Chet Arnold: Well, being an entrepreneur, that takes a special person to begin with. Before or right after high school, I’m an army infantry veteran. And so the work ethic that I have comes from my time in the military. So, I think like this, if I’m going to go out and I’m going to do a sign and I’m tired, I’m sleepy, at least I’m not being shot at while I’m doing it. So, that’s my motivation to get it done and get back home. The time that it takes to do this, especially doing it full-time, sometimes I will take a job that’s a little bit further away, I will take the job that I don’t necessarily, I’m not excited about, then I’ll get excited about it. It’s just when the customer is not conforming or not helping you to help the process, I’ll do it.
And my goal here is to turn that customer around to where they’re happy, and I’m happy that I did it. Being an entrepreneur, it’s different. The work ethic from that, or having been doing this for a while, as carried over into doing what I do now. Getting up early in the morning, to put the signs out, going and pick up the signs, cleaning the signs, maintaining the signs, and being available for phone calls, in the middle of dinner, being available for messages when I’m doing family time, and trying to juggle all those things, all those things makes for a successful business. Those customers don’t realize that you’re doing anything other than waiting on their phone call when they message you. And trying to be prompt and courteous when you’re tired, it’s something that you just have to learn too.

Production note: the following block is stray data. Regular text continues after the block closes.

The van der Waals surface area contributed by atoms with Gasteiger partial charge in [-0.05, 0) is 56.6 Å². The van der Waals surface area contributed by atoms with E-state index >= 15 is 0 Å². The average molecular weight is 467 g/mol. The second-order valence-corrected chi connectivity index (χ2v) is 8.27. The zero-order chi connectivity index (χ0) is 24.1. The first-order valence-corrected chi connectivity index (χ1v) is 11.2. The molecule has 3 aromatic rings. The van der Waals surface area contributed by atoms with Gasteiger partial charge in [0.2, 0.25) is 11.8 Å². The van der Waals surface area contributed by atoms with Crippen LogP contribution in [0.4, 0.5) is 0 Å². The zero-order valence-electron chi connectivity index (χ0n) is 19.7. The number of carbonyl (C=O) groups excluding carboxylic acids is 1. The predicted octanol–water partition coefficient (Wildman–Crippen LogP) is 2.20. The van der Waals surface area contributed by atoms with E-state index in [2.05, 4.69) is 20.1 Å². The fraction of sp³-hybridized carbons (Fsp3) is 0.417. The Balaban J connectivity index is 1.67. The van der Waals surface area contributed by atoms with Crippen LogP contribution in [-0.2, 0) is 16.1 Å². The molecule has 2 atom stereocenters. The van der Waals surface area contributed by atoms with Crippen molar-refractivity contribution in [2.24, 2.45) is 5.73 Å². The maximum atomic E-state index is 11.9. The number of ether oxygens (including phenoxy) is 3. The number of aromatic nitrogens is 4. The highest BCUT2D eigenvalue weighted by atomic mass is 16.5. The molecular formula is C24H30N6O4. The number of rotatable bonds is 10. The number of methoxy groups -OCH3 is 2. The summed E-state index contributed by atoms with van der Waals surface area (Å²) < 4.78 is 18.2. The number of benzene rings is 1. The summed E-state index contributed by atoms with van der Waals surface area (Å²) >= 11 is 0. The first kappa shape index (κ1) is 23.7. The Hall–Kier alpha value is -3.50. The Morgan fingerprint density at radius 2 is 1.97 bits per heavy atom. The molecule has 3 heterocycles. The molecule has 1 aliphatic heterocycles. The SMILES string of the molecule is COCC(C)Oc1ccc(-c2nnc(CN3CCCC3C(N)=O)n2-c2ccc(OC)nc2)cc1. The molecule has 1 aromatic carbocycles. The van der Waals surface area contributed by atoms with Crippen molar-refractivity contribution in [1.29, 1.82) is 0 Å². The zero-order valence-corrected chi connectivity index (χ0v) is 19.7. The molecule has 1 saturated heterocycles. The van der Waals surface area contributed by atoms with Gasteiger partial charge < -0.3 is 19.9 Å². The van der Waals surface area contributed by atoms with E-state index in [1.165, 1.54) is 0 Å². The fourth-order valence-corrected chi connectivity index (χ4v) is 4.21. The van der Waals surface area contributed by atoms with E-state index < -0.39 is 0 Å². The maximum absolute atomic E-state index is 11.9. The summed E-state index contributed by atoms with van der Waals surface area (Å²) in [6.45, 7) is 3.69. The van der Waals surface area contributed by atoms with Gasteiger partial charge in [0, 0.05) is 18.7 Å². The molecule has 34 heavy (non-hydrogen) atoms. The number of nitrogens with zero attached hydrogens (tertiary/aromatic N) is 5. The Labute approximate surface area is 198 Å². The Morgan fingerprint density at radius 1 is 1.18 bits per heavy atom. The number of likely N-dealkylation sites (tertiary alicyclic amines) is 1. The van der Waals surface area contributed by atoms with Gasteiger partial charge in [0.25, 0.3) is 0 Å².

Steve Grubbs: Did you grow up in the home of an entrepreneur? Or has it just always been a thing inside of you?
Chet Arnold: It was never a thing inside of me. I worked for Yellow Pages and advertising after college. I worked for a magazine selling advertising after college and I kept getting fired. And I had an entrepreneurial spirit where I always wanted to do things my way, but the company wanted you to do things their way. And some companies are weird like that, if you don’t conform, they don’t want you there. And it took me a while to realize that if I was going to be successful and stop getting fired or terminated, then I needed to do things my way and I needed to do things for me. And 2009, I started my own company, and I struggled for five years. And at the five-year mark, it took off and up until March of 2020, I was doing it and I was doing a good job at it.
Steve Grubbs: Wow. I love that. And so let’s talk about marketing, you know a little bit about marketing, obviously, you’ve spent your life doing it. So, what’s the best thing that you do, and then we’ll talk about maybe the second and third best things that you do. What’s the best thing that you do to grow your business?